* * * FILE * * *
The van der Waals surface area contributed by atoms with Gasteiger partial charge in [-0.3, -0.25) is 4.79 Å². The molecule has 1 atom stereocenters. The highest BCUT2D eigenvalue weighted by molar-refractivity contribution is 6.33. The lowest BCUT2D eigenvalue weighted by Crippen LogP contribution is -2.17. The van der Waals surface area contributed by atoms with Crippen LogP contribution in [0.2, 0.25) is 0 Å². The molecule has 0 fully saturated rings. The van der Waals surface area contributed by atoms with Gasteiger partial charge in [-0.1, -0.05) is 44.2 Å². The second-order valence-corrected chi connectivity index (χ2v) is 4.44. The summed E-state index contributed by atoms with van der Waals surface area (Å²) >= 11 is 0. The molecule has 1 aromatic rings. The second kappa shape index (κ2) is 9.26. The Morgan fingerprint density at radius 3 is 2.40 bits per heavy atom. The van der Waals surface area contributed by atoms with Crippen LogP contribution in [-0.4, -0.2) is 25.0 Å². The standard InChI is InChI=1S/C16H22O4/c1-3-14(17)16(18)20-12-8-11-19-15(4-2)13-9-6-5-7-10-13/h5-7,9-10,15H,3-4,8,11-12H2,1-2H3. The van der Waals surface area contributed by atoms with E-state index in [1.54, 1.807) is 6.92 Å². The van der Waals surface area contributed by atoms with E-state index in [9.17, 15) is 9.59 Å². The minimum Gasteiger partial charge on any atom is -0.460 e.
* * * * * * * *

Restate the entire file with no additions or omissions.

The van der Waals surface area contributed by atoms with Gasteiger partial charge in [-0.3, -0.25) is 4.79 Å². The molecule has 1 atom stereocenters. The highest BCUT2D eigenvalue weighted by molar-refractivity contribution is 6.33. The lowest BCUT2D eigenvalue weighted by Crippen LogP contribution is -2.17. The van der Waals surface area contributed by atoms with Crippen LogP contribution in [0.2, 0.25) is 0 Å². The molecule has 0 fully saturated rings. The van der Waals surface area contributed by atoms with Gasteiger partial charge in [-0.1, -0.05) is 44.2 Å². The second-order valence-corrected chi connectivity index (χ2v) is 4.44. The summed E-state index contributed by atoms with van der Waals surface area (Å²) >= 11 is 0. The molecule has 1 aromatic rings. The second kappa shape index (κ2) is 9.26. The Morgan fingerprint density at radius 3 is 2.40 bits per heavy atom. The van der Waals surface area contributed by atoms with Crippen LogP contribution in [-0.4, -0.2) is 25.0 Å². The standard InChI is InChI=1S/C16H22O4/c1-3-14(17)16(18)20-12-8-11-19-15(4-2)13-9-6-5-7-10-13/h5-7,9-10,15H,3-4,8,11-12H2,1-2H3. The van der Waals surface area contributed by atoms with E-state index in [1.54, 1.807) is 6.92 Å². The van der Waals surface area contributed by atoms with E-state index in [9.17, 15) is 9.59 Å². The minimum Gasteiger partial charge on any atom is -0.460 e.